Neb. Bill requires computer technology courses for graduation

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Passing a computer technology course would be required for Nebraska high school students to graduate under a bill finally approved Tuesday. photo

By PAUL HAMMEL
Nebraska Examiner

LINCOLN — In Arkansas, enrollment in technology-related college courses increased 10-fold after the state passed a requirement that school children pass computer-related courses.

“Now they have companies moving there because they have skilled workers,” said Mike Cassling, CEO of a health technology company in Omaha.

Cassling was among supporters of an increase in computer technology courses who hailed final approval Tuesday of a bill that, by 2026-27, will require Nebraska high school graduates to pass at least one five-credit hour course in computer science or technology.

Shortage of technicians

Cassling, CEO of CQuence Health Group, leads the Nebraska Tech Collaborative, a coalition of 100 of the state’s top employers, educators and philanthropists advocating for better tech education.

He said Nebraska is currently experiencing a labor “crisis” — a shortage of 4,000 tech workers, a shortage that is expected to reach 10,000 within four years.

They are not just computer programmers, but also cybersecurity workers, skilled employees who can operate automated manufacturing systems and manage high-tech agricultural operations.

“If we don’t fix this, companies will be looking to move their offices,” Cassling said.

On Tuesday, state senators gave final 33-11 approval to Bill 1112, the Computing and Technology Act.

State Senator Terrell McKinney of Omaha (Courtesy of Craig Chandler, University Communication)
State Senator Terrell McKinney of Omaha (Courtesy of Craig Chandler, University Communication)

The bill, co-sponsored by the senses. Terrell McKinney of Omaha and Julie Slama of Sterling, give schools until the 2024-25 school year to incorporate computer and technology classes into their K-12 curriculum, in consultation with the Department of Education from Nebraska. .

Rural senators oppose it

The measure, which was modeled after a similar law passed in Arkansas in 2015, ran into last-minute opposition from rural senators. They argued that smaller schools will find it difficult to add another “unfunded term” and that this could prevent some students from graduating.

“I don’t think we should make it harder for kids to graduate from high school,” Columbus Sen. Mike Moser said.

Venango Sen. Dan Hughes claimed the bill was inspired by a business and a lobbyist, which he said was not the way to expand the school curriculum.

But LB 1112 supporters, including McKinney, have dismissed that charge. They said the bill was inspired by a general concern about preparing children for 21st century jobs.

“We should prepare our children for the future. If we don’t, we won’t be able to attract business to the state,” McKinney said.

State Senator Mike Flood (Craig Chandler/University Communications)
State Senator Mike Flood (Craig Chandler/University Communications)

Upcoming Automation

Norfolk Sen. Mike Flood said automation is coming to Nebraska and promises, by 2030, to eliminate many of the low-skilled, low-paying jobs that currently exist in rural areas.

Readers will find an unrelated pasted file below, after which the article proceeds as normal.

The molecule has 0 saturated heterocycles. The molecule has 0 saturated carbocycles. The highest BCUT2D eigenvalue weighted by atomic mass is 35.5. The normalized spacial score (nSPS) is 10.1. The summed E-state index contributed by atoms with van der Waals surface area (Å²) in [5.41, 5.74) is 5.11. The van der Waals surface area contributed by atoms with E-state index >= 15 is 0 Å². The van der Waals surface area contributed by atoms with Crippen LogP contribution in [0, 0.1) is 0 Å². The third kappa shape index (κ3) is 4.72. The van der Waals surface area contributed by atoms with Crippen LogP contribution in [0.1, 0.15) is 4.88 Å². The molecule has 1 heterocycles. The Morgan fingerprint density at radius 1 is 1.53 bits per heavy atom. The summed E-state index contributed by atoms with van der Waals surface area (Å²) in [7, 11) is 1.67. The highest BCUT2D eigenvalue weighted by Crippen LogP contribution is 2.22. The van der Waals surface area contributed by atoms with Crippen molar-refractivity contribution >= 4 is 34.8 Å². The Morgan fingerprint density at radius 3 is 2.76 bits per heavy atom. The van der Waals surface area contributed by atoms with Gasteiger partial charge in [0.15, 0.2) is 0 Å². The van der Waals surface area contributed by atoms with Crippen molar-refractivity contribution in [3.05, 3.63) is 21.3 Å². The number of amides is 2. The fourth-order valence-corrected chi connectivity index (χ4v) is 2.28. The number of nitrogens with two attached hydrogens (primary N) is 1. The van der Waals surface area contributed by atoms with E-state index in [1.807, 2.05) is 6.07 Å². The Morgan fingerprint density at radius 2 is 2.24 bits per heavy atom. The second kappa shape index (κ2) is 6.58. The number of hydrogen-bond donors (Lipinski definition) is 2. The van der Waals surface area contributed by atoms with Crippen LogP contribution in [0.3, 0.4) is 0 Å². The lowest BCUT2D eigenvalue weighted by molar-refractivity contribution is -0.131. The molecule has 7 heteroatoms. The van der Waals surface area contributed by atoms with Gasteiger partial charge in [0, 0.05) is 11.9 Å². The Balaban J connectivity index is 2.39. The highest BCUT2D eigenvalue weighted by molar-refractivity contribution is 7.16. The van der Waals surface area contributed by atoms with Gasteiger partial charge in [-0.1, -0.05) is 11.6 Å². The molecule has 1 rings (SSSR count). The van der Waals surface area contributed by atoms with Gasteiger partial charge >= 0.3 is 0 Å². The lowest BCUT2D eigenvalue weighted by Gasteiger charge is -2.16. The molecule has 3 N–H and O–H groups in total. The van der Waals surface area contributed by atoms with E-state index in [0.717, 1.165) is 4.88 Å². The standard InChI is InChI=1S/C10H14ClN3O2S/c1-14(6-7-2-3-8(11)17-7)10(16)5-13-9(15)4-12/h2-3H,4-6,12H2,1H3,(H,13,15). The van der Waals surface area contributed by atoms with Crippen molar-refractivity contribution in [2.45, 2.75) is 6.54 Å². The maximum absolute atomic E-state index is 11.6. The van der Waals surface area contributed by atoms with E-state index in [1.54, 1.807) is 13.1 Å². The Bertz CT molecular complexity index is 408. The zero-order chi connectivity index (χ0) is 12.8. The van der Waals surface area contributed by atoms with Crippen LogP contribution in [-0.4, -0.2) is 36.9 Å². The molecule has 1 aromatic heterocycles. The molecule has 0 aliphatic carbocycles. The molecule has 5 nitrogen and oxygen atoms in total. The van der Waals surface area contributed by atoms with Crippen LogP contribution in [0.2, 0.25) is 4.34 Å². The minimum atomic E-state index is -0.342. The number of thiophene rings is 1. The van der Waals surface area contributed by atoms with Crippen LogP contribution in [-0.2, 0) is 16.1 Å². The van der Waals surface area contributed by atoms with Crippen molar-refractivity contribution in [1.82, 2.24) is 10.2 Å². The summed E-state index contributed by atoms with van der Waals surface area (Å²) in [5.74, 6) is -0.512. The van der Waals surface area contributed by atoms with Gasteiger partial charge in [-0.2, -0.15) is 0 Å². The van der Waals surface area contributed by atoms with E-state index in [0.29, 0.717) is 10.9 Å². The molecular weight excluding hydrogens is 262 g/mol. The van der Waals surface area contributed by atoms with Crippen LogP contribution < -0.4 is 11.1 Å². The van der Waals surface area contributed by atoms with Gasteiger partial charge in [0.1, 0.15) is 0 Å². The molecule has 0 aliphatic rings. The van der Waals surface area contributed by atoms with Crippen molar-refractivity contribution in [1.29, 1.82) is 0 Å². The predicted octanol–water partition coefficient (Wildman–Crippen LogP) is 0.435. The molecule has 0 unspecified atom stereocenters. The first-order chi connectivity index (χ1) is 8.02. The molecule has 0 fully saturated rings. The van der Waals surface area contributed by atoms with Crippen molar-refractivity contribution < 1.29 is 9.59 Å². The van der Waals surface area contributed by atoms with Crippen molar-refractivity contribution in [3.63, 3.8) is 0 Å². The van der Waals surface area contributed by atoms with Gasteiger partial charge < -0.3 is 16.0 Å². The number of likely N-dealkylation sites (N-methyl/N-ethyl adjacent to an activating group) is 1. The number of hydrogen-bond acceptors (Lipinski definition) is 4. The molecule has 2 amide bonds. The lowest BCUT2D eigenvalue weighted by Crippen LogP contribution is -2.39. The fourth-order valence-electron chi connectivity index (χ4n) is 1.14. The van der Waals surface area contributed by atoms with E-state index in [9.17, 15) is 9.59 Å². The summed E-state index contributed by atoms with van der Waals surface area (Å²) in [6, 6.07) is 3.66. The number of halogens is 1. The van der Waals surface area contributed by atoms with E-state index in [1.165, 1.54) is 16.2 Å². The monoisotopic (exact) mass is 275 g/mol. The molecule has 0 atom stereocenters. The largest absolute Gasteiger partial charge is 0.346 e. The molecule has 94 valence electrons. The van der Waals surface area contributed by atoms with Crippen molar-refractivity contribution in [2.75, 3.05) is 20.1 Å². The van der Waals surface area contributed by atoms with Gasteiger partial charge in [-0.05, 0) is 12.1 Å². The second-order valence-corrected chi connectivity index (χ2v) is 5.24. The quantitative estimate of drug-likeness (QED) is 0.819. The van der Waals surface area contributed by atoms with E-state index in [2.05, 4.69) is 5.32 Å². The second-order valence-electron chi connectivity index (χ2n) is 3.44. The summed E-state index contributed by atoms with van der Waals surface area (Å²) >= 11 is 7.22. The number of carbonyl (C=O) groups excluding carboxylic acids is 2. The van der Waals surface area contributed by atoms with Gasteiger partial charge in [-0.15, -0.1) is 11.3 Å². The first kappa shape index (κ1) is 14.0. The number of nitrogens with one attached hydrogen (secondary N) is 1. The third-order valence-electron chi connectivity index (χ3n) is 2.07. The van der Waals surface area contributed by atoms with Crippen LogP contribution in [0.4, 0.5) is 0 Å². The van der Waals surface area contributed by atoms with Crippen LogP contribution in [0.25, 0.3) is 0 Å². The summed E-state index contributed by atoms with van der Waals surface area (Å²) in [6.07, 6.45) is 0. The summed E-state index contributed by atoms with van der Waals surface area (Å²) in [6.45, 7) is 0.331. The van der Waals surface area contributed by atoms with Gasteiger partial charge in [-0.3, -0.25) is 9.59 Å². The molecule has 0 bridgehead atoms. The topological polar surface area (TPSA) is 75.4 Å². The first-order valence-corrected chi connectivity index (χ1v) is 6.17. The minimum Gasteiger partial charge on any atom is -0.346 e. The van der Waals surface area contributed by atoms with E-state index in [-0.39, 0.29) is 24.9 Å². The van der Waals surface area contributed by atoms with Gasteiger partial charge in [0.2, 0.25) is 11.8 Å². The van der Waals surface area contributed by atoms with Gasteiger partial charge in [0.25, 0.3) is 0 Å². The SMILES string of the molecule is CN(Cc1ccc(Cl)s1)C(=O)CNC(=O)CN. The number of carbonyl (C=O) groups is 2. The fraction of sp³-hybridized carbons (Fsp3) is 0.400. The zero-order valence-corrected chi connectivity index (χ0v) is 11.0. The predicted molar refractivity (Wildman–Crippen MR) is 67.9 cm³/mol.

Employment at a pork processing plant in his district could be cut by two-thirds, he said, and the giant Nucor steelworks near Norfolk already employs around half the workforce that it had in the 1970s due to automation.

“We’re sitting ducks in Nebraska,” Flood said. “I actually think it’s a labor emergency.”

“Everything is changing,” he added. “This bill is necessary.

Elkhorn Senator Lou Ann Linehan added, “You’re not going to be successful in the future if you don’t have those skills.”

State Senator Lynn Walz of Fremont (Courtesy of the Unicameral Information Office)
State Senator Lynn Walz of Fremont (Courtesy of the Unicameral Information Office)

McKinney as well as Fremont Sen. Lynne Walz, who chairs the Legislature Education Committee, pledged to work over the summer with small school districts and the state Department of Education to ensure the addition of computer training requirements will not overburden small schools.

LB 1112 foresees that the new technical courses could be taught online, but Cassling said training will be needed for teachers. He added that some schools already offer such courses, but most do not, and said it was important to offer the right courses.

No expensive tuition fees

In Arkansas, in addition to growing interest in tech careers in general, Cassling said the requirement has caused a 50-fold increase in the number of women and students of color enrolled in tech courses.

Unlike medical or law school, he added, tech education doesn’t require expensive tuition fees or large student loans.

LB 1112 is now heading to Governor Pete Ricketts for his signature. Cassling said the governor has come out in favor of the bill in the past.

Overall, Cassling said, it’s been a good year for those promoting computer education. As part of the state budget, an additional $20 million will be invested in internship programs, including at tech companies. The Nebraska Tech Collaborative raises $5 million in matching funds for paid internships.

“Everything we do now is tied to technology, whether it’s your iPhone or whatever,” Cassling said. “We need children to understand this and develop their skills.”

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